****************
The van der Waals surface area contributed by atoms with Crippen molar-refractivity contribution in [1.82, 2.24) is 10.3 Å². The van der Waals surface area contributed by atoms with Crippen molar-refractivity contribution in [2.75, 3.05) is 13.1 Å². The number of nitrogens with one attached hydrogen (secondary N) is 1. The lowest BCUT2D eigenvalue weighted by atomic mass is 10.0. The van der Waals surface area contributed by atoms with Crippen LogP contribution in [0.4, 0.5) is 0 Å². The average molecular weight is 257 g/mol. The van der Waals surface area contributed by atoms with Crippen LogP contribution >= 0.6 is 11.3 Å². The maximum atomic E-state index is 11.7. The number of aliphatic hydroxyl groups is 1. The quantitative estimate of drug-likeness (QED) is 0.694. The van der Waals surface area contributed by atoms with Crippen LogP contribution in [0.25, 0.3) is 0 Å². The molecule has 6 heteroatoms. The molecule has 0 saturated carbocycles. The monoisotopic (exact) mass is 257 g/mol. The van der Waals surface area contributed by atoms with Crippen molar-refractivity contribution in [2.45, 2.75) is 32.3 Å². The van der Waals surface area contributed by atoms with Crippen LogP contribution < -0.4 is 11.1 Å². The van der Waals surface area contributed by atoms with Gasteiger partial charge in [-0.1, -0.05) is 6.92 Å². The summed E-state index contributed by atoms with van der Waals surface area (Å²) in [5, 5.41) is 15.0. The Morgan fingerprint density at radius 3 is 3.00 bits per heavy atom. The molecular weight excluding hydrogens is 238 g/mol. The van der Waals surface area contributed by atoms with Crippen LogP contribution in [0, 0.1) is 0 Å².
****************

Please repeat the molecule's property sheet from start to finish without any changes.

The van der Waals surface area contributed by atoms with Crippen molar-refractivity contribution in [1.82, 2.24) is 10.3 Å². The van der Waals surface area contributed by atoms with Crippen molar-refractivity contribution in [2.75, 3.05) is 13.1 Å². The number of nitrogens with one attached hydrogen (secondary N) is 1. The lowest BCUT2D eigenvalue weighted by atomic mass is 10.0. The van der Waals surface area contributed by atoms with Crippen LogP contribution in [0.4, 0.5) is 0 Å². The average molecular weight is 257 g/mol. The van der Waals surface area contributed by atoms with Crippen LogP contribution >= 0.6 is 11.3 Å². The maximum atomic E-state index is 11.7. The number of aliphatic hydroxyl groups is 1. The quantitative estimate of drug-likeness (QED) is 0.694. The van der Waals surface area contributed by atoms with Crippen LogP contribution in [0.25, 0.3) is 0 Å². The molecule has 6 heteroatoms. The molecule has 0 saturated carbocycles. The monoisotopic (exact) mass is 257 g/mol. The van der Waals surface area contributed by atoms with Crippen molar-refractivity contribution in [2.45, 2.75) is 32.3 Å². The van der Waals surface area contributed by atoms with Crippen LogP contribution < -0.4 is 11.1 Å². The van der Waals surface area contributed by atoms with Gasteiger partial charge in [-0.1, -0.05) is 6.92 Å². The summed E-state index contributed by atoms with van der Waals surface area (Å²) in [5, 5.41) is 15.0. The Morgan fingerprint density at radius 3 is 3.00 bits per heavy atom. The molecular weight excluding hydrogens is 238 g/mol. The van der Waals surface area contributed by atoms with Crippen LogP contribution in [0, 0.1) is 0 Å².